Thursday, August 13, 2015

VIDEO: Dr William Lane Craig, "If We Are Dead In Sins, How Can We Respond to God?"

Here is the transcript.

In the teaching that led up to the above Q&A, Dr Craig discusses both prevenient grace and Romans 9. Here is an excerpt:

I want to suggest that man is indeed free to respond to God’s grace. He is not simply a passive participant in the process of salvation but does participate actively and has the freedom to respond to God’s grace. So God does take the initiative. I think the Catholic view and the Reformed view is correct here. The natural man left to himself does not seek God. So apart from the prevenient grace of God, no one would ever be saved. God must take the initiative in convicting of sin and drawing persons to himself. But then at some point along the line human beings have the freedom either to accede to that drawing of God’s grace and to go with it or to resist it and push back and refuse to receive God’s grace of salvation. 
Someone might say, but doesn’t Romans 9 (which we read together) teach that human beings are completely passive in this process? That it is entirely of God’s will who is elect and who is reprobate or passed over and left unsaved. Doesn’t Romans 9 teach a strong doctrine of predestination and election that excludes any sort of human role in terms of a free response such as I have suggested? Well, I would like to suggest for your consideration a very different reading of Romans 9 today than the one that you usually hear. Usually, people think of Romans 9 as God’s narrowing down the scope of election to just those few people that he wants to save. And he passes over the broad mass of humanity to selectively save those few that he has picked out. I want to suggest that Paul’s burden in Romans 9 is exactly the opposite. What Paul wants to do here is to broaden the scope of salvation, not to narrow it down to a select few. He wants to broaden it as wide as possible.  
If I am understanding Romans 9 correctly, this is not meant to be teaching a kind of predestinarianism that takes no cognizance of the human free response to God’s grace. Quite the contrary, it seems to me it is broadening out the scope of God’s election to say that it is going to include everybody who meets the condition of having faith in Christ. That is the human response to God’s grace. God’s grace comes preveniently, that is to say it seeks out sinful, alienated, spiritually estranged people, and draws them to himself to that point where one can respond or not by faith. 
You might say, but didn’t we read in Ephesians 2:8-9 that faith is a gift of God, not something that we can produce. Look at Ephesians 2:8-9 again. Paul says, “For by grace you have been saved through faith; and this is not your own doing, it is the gift of God— not because of works, lest any man should boast.” Doesn’t this show that faith is simply God’s gift to you and not something that you do on your own? I think that is incorrect and I think demonstrably so. Let me ask those of you who are our vigilant Logos software users to tell us what is the gender of the word for “faith” that is used in verse 8? I should mention here that in Greek, as in modern day German, every noun has a gender. There are three genders – masculine, feminine, and neuter. It is the same in Greek. Now, what is the gender of the word pistis or faith? Feminine. So it is feminine gender for pistis or faith. What is the gender of the pronoun in verse 8 “this.” Neuter! Touto is the word. It is neuter. So the antecedent of “this” is not the word “faith.” You would have to have a feminine pronoun in order to refer to “faith.” Rather, what the word “this” refers to is the whole preceding clause, namely, salvation by grace through faith. That is not your own doing. This is the gift of God. This is the way God has elected to set it up; he is going to save by his grace everyone who has faith in Christ. That is not your own doing. But it does not teach that saving faith is the gift of God. That is grammatically prohibited.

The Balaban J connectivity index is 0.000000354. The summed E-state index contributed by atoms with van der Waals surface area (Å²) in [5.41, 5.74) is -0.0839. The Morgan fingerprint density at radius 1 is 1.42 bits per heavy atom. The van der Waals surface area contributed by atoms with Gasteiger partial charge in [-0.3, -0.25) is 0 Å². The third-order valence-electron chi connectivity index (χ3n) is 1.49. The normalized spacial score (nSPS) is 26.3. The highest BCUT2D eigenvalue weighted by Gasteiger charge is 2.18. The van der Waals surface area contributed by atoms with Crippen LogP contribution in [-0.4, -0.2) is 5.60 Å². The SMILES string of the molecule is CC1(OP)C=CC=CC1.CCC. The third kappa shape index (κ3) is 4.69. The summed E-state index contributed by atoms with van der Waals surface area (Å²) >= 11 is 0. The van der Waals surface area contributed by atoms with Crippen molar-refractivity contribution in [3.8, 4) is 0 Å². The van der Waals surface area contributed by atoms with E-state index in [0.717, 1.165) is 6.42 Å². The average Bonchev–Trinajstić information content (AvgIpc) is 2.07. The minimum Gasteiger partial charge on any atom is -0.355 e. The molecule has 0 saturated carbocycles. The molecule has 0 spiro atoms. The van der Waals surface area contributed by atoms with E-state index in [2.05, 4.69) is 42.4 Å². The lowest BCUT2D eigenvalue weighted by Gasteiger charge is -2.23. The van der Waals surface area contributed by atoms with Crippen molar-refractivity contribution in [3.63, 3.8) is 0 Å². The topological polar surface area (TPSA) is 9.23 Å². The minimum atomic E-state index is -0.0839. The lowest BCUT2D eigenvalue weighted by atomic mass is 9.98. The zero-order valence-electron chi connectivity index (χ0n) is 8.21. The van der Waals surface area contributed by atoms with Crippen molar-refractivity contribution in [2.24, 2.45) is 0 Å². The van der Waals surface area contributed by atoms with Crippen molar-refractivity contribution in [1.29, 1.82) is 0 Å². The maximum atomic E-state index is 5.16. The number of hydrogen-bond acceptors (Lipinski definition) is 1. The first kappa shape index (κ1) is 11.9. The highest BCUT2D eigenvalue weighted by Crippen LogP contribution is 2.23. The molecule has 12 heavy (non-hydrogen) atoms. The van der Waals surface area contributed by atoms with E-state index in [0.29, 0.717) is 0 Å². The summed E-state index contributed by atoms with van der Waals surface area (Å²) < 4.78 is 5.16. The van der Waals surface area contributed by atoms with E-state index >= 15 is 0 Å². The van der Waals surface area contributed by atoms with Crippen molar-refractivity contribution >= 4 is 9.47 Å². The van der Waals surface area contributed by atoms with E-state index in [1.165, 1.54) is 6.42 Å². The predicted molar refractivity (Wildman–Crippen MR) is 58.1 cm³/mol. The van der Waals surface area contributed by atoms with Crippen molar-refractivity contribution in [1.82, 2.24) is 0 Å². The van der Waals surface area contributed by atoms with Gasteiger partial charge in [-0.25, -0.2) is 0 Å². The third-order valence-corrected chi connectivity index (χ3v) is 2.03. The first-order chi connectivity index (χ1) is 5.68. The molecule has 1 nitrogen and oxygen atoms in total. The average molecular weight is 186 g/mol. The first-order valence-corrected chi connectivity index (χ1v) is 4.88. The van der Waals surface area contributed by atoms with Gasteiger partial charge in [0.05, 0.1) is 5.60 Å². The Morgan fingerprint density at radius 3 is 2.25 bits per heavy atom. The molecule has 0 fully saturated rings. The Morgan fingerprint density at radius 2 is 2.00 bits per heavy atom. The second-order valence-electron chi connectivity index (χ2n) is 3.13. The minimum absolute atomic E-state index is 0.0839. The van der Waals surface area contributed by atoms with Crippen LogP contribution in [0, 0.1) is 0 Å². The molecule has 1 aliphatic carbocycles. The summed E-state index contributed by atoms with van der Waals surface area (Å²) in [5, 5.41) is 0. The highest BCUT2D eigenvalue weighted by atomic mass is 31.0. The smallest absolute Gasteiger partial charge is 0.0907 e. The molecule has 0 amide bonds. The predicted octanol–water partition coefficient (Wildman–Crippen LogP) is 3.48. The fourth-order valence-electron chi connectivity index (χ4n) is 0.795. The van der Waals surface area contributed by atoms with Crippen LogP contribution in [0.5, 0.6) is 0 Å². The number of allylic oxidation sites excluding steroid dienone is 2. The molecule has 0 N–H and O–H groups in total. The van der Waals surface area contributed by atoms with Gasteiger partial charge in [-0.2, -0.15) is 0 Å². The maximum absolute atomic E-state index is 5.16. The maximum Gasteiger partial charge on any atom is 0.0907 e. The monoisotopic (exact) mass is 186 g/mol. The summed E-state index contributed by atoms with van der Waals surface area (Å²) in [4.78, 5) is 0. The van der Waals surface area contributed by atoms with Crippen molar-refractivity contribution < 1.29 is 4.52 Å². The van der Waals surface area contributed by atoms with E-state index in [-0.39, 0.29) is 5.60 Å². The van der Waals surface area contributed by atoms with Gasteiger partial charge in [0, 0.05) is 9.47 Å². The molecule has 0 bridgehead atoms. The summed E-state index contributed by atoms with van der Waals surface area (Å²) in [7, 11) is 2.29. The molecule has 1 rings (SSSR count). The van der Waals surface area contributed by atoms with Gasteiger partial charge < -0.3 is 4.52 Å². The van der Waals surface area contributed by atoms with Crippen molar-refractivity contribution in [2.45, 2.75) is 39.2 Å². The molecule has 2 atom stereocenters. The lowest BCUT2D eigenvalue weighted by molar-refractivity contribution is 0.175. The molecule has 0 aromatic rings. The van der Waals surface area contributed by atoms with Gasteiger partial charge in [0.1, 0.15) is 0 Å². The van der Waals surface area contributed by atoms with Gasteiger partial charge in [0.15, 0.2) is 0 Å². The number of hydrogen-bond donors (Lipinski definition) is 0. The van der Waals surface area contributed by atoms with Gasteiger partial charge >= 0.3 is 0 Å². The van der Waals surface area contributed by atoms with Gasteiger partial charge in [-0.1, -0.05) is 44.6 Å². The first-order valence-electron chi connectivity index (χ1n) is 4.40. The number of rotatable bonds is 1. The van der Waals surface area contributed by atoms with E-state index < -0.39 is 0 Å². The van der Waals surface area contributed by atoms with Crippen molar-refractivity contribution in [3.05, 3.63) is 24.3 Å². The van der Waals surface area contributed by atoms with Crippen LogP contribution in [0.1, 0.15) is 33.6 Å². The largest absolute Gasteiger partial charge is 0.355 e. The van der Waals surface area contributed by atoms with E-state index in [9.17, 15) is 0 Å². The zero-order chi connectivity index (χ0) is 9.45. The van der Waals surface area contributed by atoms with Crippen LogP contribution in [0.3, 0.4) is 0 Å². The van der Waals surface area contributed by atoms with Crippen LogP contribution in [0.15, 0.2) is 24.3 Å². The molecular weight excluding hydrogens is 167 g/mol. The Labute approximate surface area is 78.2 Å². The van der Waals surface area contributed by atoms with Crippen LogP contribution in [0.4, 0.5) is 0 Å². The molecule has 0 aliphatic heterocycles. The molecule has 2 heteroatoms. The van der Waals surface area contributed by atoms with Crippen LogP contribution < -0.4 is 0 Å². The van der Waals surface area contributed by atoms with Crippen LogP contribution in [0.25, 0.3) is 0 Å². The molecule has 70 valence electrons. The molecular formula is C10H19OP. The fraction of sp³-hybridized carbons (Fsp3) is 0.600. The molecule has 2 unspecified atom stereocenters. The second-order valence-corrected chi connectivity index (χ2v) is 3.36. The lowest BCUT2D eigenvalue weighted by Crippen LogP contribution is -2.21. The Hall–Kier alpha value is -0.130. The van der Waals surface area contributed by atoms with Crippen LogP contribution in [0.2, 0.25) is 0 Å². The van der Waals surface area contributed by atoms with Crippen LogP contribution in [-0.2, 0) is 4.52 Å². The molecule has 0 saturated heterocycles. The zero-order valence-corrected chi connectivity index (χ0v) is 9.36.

In fact, I want to say here something about the way our Reformed brethren treat the idea of faith. For many of them they think that if I exercise faith in Christ, if I respond to God’s grace by receiving it through faith, that this is somehow my meriting or winning salvation. It is something I do; I have faith and so I have somehow done some meritorious work which is excluded of course by Paul because salvation is by grace not by meritorious works. But in so saying I think they have completely misunderstood Paul. When you read Paul, he always opposes faith to works. For Paul, faith is the antithesis of works. He does not think that placing your faith in Christ is a work much less a meritorious work. Paul always contrasts faith and works. So, in receiving Christ by faith in acceding to God’s grace, you are not doing anything meritorious to save yourself. You are simply yielding, as it were, to the grace of God and allowing it to do its saving work and justifying work in your life. That is not in any sense a meritorious work.
You can read the full transcript here.

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